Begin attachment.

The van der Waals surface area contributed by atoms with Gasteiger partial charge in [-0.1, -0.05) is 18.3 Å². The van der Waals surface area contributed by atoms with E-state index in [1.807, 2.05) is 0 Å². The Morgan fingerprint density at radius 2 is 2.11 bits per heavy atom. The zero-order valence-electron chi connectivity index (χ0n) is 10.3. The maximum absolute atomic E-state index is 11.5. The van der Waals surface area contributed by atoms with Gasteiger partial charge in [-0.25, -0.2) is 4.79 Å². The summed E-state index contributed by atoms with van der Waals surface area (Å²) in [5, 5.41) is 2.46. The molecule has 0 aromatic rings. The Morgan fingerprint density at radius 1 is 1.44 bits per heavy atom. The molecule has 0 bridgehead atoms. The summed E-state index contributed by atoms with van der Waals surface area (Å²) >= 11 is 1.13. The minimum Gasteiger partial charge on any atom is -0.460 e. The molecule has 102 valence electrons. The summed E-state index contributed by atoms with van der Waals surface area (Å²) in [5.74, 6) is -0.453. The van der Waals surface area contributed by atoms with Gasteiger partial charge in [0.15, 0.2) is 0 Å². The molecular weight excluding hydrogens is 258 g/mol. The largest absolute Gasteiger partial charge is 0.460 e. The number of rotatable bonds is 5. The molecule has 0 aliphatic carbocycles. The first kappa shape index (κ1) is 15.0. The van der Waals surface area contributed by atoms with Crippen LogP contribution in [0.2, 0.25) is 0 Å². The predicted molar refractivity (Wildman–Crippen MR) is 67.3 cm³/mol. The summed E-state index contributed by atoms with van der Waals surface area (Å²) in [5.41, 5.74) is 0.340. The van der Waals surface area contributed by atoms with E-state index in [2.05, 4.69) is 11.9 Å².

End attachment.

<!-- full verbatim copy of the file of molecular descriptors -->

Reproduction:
The van der Waals surface area contributed by atoms with Gasteiger partial charge in [-0.1, -0.05) is 18.3 Å². The van der Waals surface area contributed by atoms with E-state index in [1.807, 2.05) is 0 Å². The Morgan fingerprint density at radius 2 is 2.11 bits per heavy atom. The zero-order valence-electron chi connectivity index (χ0n) is 10.3. The maximum absolute atomic E-state index is 11.5. The van der Waals surface area contributed by atoms with Gasteiger partial charge in [-0.25, -0.2) is 4.79 Å². The summed E-state index contributed by atoms with van der Waals surface area (Å²) in [5, 5.41) is 2.46. The molecule has 0 aromatic rings. The Morgan fingerprint density at radius 1 is 1.44 bits per heavy atom. The molecule has 0 bridgehead atoms. The summed E-state index contributed by atoms with van der Waals surface area (Å²) >= 11 is 1.13. The minimum Gasteiger partial charge on any atom is -0.460 e. The molecule has 102 valence electrons. The summed E-state index contributed by atoms with van der Waals surface area (Å²) in [5.74, 6) is -0.453. The van der Waals surface area contributed by atoms with Gasteiger partial charge in [0.15, 0.2) is 0 Å². The molecular weight excluding hydrogens is 258 g/mol. The largest absolute Gasteiger partial charge is 0.460 e. The number of rotatable bonds is 5. The molecule has 0 aliphatic carbocycles. The first kappa shape index (κ1) is 15.0. The van der Waals surface area contributed by atoms with Crippen LogP contribution in [0.2, 0.25) is 0 Å². The predicted molar refractivity (Wildman–Crippen MR) is 67.3 cm³/mol. The summed E-state index contributed by atoms with van der Waals surface area (Å²) in [5.41, 5.74) is 0.340. The van der Waals surface area contributed by atoms with E-state index in [2.05, 4.69) is 11.9 Å².